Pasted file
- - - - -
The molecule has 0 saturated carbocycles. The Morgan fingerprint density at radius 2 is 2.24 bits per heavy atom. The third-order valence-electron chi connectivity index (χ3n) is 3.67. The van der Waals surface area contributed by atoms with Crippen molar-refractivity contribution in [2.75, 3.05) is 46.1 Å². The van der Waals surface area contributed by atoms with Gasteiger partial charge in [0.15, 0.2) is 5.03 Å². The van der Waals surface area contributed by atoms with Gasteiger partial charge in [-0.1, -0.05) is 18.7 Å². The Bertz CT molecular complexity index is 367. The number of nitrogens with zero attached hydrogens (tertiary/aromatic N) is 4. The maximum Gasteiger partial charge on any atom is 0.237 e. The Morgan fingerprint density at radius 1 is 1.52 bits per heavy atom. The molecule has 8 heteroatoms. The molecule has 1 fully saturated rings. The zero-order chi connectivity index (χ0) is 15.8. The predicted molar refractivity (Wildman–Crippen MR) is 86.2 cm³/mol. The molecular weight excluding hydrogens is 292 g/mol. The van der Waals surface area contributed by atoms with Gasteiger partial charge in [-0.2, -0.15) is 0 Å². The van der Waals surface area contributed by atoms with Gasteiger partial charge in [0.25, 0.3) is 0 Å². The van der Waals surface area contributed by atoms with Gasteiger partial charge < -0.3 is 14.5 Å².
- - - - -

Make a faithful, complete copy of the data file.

The molecule has 0 saturated carbocycles. The Morgan fingerprint density at radius 2 is 2.24 bits per heavy atom. The third-order valence-electron chi connectivity index (χ3n) is 3.67. The van der Waals surface area contributed by atoms with Crippen molar-refractivity contribution in [2.75, 3.05) is 46.1 Å². The van der Waals surface area contributed by atoms with Gasteiger partial charge in [0.15, 0.2) is 5.03 Å². The van der Waals surface area contributed by atoms with Gasteiger partial charge in [-0.1, -0.05) is 18.7 Å². The Bertz CT molecular complexity index is 367. The number of nitrogens with zero attached hydrogens (tertiary/aromatic N) is 4. The maximum Gasteiger partial charge on any atom is 0.237 e. The Morgan fingerprint density at radius 1 is 1.52 bits per heavy atom. The molecule has 8 heteroatoms. The molecule has 1 fully saturated rings. The zero-order chi connectivity index (χ0) is 15.8. The predicted molar refractivity (Wildman–Crippen MR) is 86.2 cm³/mol. The molecular weight excluding hydrogens is 292 g/mol. The van der Waals surface area contributed by atoms with Gasteiger partial charge in [-0.2, -0.15) is 0 Å². The van der Waals surface area contributed by atoms with Gasteiger partial charge in [0.25, 0.3) is 0 Å². The van der Waals surface area contributed by atoms with Gasteiger partial charge < -0.3 is 14.5 Å².